lluckey12 years ago
Great tut! not to get too complicated... but will anyways. What about adding an arduino or cheap pocket laptop, a cheap cell phone with 4G, and an automated follow focus system, set up a network and transmit camera function and still frames from sd card to your home computer allowing you to remotely view and control focus zoom and other functions, giving you more usable shots, this way you can get multiple timelapses out of one placement. Much more expensive but more versatile, just the ability to see what you have taken without having to travel back multiple times is probably worth the extra expense.
fpound (author)  lluckey12 years ago
The idea of having a phone and laptop (or 4g connected laptop!) in the case to control the camera and download the photos would be pretty great. I want to see a long term time-lapse that also includes a rack-focus reveal! Sure it adds complexity and expense, but it also adds security and realtime troubleshooting / monitoring. Great idea!
Ralphxyz2 years ago
First thing thank you, I have been thinking about doing time lapse for a long time. This takes me a hundred steps closer.

Ralph
fpound (author)  Ralphxyz2 years ago
Woop woop! glad to hear it- Good Luck!
fpound (author)  Wroger-Wroger2 years ago
Yeah, it'd be great if the final video would last longer than a few seconds... I really like the idea of having the sun change position throughout the course of the time-lapse. Not exactly sure how to select the right photos to get a smooth transition. Nor, actually how that might lengthen the final shot. can you explain? I'd love to try it out and see if it works!
How did you combine the still images into a video? Did After Effects do this for you? After Effects is expensive.
fpound (author)  Wynfordeagle2 years ago
we did use After Effects- but I think Quicktime 7 on a mac can do it, and I'm sure there are other free (or cheaper) programs out there that would perform well...
first of all, nicely done.
i am a photographer myself and was looking for rig like this, yours is one of the easiest i have seen.
one thing i would like add to your rig is a data cable, because nowadays cams are equipped with USB connectivity, you can get your data from media card via laptop, that will increase the storage/picture taking capacity as you can erase the previous data on media card.
fpound (author)  Bilal Bin Siraj2 years ago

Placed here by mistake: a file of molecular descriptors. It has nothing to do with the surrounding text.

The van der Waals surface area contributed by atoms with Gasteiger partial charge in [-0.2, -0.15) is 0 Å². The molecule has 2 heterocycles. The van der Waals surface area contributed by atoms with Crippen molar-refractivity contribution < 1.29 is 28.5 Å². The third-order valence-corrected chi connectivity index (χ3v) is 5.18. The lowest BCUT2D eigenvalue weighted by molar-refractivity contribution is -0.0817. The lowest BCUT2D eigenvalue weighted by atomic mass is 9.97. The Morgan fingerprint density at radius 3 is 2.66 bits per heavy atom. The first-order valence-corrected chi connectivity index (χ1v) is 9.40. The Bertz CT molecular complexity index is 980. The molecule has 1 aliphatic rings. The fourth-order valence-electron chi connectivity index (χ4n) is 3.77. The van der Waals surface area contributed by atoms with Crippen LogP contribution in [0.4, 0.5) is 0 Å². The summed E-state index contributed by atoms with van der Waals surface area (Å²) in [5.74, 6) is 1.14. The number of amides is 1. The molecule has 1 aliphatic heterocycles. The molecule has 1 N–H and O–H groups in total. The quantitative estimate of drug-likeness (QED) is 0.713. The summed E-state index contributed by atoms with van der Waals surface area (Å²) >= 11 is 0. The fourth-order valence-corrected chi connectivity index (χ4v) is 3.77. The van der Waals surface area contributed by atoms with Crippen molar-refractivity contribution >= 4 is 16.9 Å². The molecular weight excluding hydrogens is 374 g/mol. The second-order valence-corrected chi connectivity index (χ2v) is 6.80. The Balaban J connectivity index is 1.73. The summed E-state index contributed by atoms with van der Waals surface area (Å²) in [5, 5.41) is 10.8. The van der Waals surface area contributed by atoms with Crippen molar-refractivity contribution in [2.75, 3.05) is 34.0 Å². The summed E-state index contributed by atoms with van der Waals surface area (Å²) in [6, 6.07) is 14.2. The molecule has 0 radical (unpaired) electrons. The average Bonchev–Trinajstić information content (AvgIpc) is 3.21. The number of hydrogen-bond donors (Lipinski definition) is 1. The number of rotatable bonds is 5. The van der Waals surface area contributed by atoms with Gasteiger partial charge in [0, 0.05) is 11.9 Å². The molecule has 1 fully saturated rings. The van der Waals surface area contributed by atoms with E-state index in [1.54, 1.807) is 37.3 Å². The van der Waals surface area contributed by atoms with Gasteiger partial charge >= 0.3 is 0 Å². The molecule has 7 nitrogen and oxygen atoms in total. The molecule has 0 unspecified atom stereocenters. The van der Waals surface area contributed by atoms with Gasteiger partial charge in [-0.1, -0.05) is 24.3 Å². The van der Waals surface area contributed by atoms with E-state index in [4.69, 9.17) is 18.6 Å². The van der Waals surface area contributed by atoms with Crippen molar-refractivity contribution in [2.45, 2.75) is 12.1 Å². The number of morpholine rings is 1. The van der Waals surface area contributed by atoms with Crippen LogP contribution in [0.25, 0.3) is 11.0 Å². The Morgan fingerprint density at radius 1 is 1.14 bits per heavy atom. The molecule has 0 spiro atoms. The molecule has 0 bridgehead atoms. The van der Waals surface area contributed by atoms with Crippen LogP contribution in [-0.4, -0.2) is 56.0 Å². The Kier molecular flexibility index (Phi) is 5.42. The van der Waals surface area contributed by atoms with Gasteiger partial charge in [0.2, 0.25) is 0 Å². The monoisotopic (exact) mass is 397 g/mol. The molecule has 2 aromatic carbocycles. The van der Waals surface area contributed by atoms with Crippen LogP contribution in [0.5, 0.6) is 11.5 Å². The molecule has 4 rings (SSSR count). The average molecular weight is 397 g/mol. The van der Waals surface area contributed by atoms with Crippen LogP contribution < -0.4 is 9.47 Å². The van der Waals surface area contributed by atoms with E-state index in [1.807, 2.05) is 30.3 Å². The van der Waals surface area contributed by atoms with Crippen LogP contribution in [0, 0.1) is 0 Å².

hmm... the idea of adding USB to the case is really interesting. We interrupted the river time-lapse to swap out cards and though we tried to match it exactly, we inevitably bumped it some (and introduced a fly into the case which we had to smoke out!)... so, for a really data intensive shoot (a really long, long term time-lapse) incorporating a USB Data cable into the case that you could plug a laptop into with out opening would be great...
londobali2 years ago
Epic!
very nice instructible and clearly done..
Excellent.
Excellent Job! Great, I love taking time lapse photos. Just awesome, I made my own intervalometer. I was thinking about how to take extended period time lapse photography now I have a great idea to use from. The cost of the materials doesn't seem that bad at all. Could you give the details of your aperture, iso ,etc that you used in some of these timelapse? And how did you adjust your fine zoom of the lens after the box was closed, sealed, and mounted?
fpound (author)  SharadScience2 years ago
Wow- your own intervalometer. I'd be curious to learn how you did that! I looked into making one for a GoPro that uses a micro controller to turn the camera off in between rather than draining battery- went this route instead... We set the whole rig to auto aperture and shutter because we didn't know what time of day we were going to be using. ISO was set to its lowest setting I believe... To adjust the zoom / focus you need to open the box, change and then close/seal again. Cheers
Hmm interesting, thanks! Yeah, I will be posting an instructables on how to make your own intervalometer very soon. I made the first version of prototype, now I need to tweak it.
Wow great job! Very well done with excellent results.
fpound (author)  matt.e.jenkins2 years ago
Thanks!
chucksfc2 years ago
Great, concise instructable - I am inspired.
fpound (author)  chucksfc2 years ago
Yay!
spiny2 years ago
brilliant images :)
by the way, the type of battery you describe is also known as a 'leisure battery' (In the UK at least) it's designed to run flat without being damaged, unlike car batteries which are designed to start cars and stay charged.

cheers :)
fpound (author)  spiny2 years ago
Thanks for the tip! Definitely worth going with this style of battery whatever the name: leisure, marine, RV etc... Thanks-